Piano Concerto No.2 in B-flat, Op.83
Ein Heldenleben, Op.40
Nelson Freire (piano)
Reviewed by: David M. Rice
Reviewed: 1 November, 2018
Venue: Stern Auditorium, Carnegie Hall, New York City
This second of two Carnegie Hall appearances by Valery Gergiev and the Mariinsky Orchestra opened with Nelson Freire’s ebullient rendition of Brahms’s Second Piano Concerto, opening with Alexander Afanasiev’s full-throated horn solo, the superb orchestra then engaging in dialogue with the piano for much of the opening movement. Freire’s hands floated above the keyboard, striking the keys with the lightest possible touch, yet he was powerful in hammering out big chords, particularly in the dark and dramatic succeeding Scherzo. Oleg Sendetsky’s gorgeous cello solos highlighted the Andante, Freire engaged in chamber music, and he then delighted in the Finale’s airy principal theme, from which Gergiev picked up the pace, making Freire’s pyrotechnics all the more impressive. He offered an encore, Sgambati’s arrangement of ‘Dance of the Blessed Spirits’ from Gluck’s Orfeo ed Euridice.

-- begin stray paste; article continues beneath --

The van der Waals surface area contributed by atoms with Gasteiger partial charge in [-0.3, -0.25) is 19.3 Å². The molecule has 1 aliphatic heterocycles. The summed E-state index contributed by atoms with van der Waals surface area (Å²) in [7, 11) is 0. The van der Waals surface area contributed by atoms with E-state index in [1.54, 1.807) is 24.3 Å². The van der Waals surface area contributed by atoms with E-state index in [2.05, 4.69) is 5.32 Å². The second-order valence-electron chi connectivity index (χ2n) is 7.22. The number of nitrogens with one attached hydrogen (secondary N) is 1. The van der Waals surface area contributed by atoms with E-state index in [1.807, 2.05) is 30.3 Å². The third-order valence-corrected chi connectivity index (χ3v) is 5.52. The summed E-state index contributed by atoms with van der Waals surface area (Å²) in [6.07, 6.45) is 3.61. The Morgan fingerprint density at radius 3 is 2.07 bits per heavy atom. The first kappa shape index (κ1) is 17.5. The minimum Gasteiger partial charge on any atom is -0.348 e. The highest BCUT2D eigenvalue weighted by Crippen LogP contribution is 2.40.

Following intermission, Gergiev, standing on the stage floor, led a thrilling account of Richard Strauss’s Ein Heldenleben, sweeping in ‘The Hero’ (Strauss himself). In that section and the next, in which chattering woodwinds represent ‘The Hero’s Adversaries’ (critics), Gergiev masterfully sustained excitement while allowing each line to emerge. Concertmaster Lorenz Nasturica-Herschcowici brilliantly portrayed ‘The Hero’s Companion’ (Strauss’s future wife, Pauline de Ahna) and fanfares by offstage trumpets launched ‘The Hero’s Battlefield’, in which Gergiev kept the orchestra in perfect balance for a realistic and engaging account. Quotations from some of Strauss’s other works comprise ‘The Hero’s Works of Peace’ as if summing up a long and fruitful career, when in fact Strauss was only thirty-four when he wrote it, five further decades awaiting him. ‘The Hero’s Escape from the World and Fulfillment’ has the Hero and Companion settling into a happy retirement. Not content to allow those gentle tones to be the last sounds, Gergiev led the ‘Berceuse and Finale’ from Stravinsky’s The Firebird – spectacular.